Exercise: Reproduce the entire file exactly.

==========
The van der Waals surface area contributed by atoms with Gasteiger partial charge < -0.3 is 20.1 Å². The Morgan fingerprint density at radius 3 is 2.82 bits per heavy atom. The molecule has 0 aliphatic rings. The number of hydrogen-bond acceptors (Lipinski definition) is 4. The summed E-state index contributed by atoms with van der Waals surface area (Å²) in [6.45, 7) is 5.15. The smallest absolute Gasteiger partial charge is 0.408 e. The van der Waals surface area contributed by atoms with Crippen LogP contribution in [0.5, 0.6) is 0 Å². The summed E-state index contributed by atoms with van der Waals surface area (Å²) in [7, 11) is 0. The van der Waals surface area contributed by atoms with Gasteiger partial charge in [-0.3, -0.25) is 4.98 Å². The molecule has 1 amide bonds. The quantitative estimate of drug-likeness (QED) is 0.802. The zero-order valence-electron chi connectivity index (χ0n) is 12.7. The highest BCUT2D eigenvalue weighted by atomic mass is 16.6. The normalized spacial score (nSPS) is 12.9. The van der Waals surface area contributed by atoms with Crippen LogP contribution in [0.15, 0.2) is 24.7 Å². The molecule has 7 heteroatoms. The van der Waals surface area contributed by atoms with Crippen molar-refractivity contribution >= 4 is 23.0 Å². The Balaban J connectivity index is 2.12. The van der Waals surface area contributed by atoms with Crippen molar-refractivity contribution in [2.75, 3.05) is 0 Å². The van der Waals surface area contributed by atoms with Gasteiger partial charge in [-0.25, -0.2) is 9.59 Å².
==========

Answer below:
The van der Waals surface area contributed by atoms with Gasteiger partial charge < -0.3 is 20.1 Å². The Morgan fingerprint density at radius 3 is 2.82 bits per heavy atom. The molecule has 0 aliphatic rings. The number of hydrogen-bond acceptors (Lipinski definition) is 4. The summed E-state index contributed by atoms with van der Waals surface area (Å²) in [6.45, 7) is 5.15. The smallest absolute Gasteiger partial charge is 0.408 e. The van der Waals surface area contributed by atoms with Crippen LogP contribution in [0.5, 0.6) is 0 Å². The summed E-state index contributed by atoms with van der Waals surface area (Å²) in [7, 11) is 0. The van der Waals surface area contributed by atoms with Gasteiger partial charge in [-0.3, -0.25) is 4.98 Å². The molecule has 1 amide bonds. The quantitative estimate of drug-likeness (QED) is 0.802. The zero-order valence-electron chi connectivity index (χ0n) is 12.7. The highest BCUT2D eigenvalue weighted by atomic mass is 16.6. The normalized spacial score (nSPS) is 12.9. The van der Waals surface area contributed by atoms with Crippen LogP contribution in [0.15, 0.2) is 24.7 Å². The molecule has 7 heteroatoms. The van der Waals surface area contributed by atoms with Crippen molar-refractivity contribution >= 4 is 23.0 Å². The Balaban J connectivity index is 2.12. The van der Waals surface area contributed by atoms with Crippen molar-refractivity contribution in [2.75, 3.05) is 0 Å². The van der Waals surface area contributed by atoms with Gasteiger partial charge in [-0.25, -0.2) is 9.59 Å².